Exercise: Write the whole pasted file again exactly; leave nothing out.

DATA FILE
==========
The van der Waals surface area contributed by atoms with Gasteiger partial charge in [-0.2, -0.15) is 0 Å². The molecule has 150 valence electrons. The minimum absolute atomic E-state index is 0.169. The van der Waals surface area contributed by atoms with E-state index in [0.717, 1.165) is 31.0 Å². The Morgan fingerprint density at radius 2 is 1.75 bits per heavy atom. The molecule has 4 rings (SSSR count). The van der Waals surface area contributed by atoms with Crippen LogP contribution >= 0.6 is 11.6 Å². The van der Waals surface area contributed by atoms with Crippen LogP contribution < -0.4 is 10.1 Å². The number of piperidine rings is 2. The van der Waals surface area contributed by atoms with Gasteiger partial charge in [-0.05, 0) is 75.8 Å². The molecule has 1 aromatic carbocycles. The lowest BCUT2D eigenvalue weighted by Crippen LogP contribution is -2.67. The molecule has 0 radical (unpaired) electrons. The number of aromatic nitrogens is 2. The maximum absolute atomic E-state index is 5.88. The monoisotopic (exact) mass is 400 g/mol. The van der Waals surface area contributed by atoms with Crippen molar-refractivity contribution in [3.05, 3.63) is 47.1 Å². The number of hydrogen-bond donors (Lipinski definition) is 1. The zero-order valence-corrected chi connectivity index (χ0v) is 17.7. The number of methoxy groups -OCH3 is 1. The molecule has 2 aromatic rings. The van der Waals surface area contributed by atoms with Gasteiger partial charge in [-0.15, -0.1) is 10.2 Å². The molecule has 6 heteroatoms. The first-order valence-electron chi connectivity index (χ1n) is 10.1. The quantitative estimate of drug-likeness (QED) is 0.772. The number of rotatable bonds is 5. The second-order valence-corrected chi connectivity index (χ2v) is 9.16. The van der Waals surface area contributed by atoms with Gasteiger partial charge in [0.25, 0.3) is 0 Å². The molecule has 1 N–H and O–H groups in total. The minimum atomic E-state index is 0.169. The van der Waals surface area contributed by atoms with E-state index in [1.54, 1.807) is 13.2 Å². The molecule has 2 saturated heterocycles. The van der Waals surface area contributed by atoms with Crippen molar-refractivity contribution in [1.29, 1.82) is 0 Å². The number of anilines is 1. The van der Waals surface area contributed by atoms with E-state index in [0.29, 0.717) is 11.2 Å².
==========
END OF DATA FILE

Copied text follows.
The van der Waals surface area contributed by atoms with Gasteiger partial charge in [-0.2, -0.15) is 0 Å². The molecule has 150 valence electrons. The minimum absolute atomic E-state index is 0.169. The van der Waals surface area contributed by atoms with E-state index in [0.717, 1.165) is 31.0 Å². The Morgan fingerprint density at radius 2 is 1.75 bits per heavy atom. The molecule has 4 rings (SSSR count). The van der Waals surface area contributed by atoms with Crippen LogP contribution >= 0.6 is 11.6 Å². The van der Waals surface area contributed by atoms with Crippen LogP contribution < -0.4 is 10.1 Å². The number of piperidine rings is 2. The van der Waals surface area contributed by atoms with Gasteiger partial charge in [-0.05, 0) is 75.8 Å². The molecule has 1 aromatic carbocycles. The lowest BCUT2D eigenvalue weighted by Crippen LogP contribution is -2.67. The molecule has 0 radical (unpaired) electrons. The number of aromatic nitrogens is 2. The maximum absolute atomic E-state index is 5.88. The monoisotopic (exact) mass is 400 g/mol. The van der Waals surface area contributed by atoms with Crippen molar-refractivity contribution in [3.05, 3.63) is 47.1 Å². The number of hydrogen-bond donors (Lipinski definition) is 1. The zero-order valence-corrected chi connectivity index (χ0v) is 17.7. The number of methoxy groups -OCH3 is 1. The molecule has 2 aromatic rings. The van der Waals surface area contributed by atoms with Gasteiger partial charge in [-0.15, -0.1) is 10.2 Å². The molecule has 6 heteroatoms. The first-order valence-electron chi connectivity index (χ1n) is 10.1. The quantitative estimate of drug-likeness (QED) is 0.772. The number of rotatable bonds is 5. The second-order valence-corrected chi connectivity index (χ2v) is 9.16. The van der Waals surface area contributed by atoms with Gasteiger partial charge in [0.25, 0.3) is 0 Å². The molecule has 1 N–H and O–H groups in total. The minimum atomic E-state index is 0.169. The van der Waals surface area contributed by atoms with E-state index in [1.54, 1.807) is 13.2 Å². The molecule has 2 saturated heterocycles. The van der Waals surface area contributed by atoms with Crippen molar-refractivity contribution in [1.29, 1.82) is 0 Å². The number of anilines is 1. The van der Waals surface area contributed by atoms with E-state index in [0.29, 0.717) is 11.2 Å².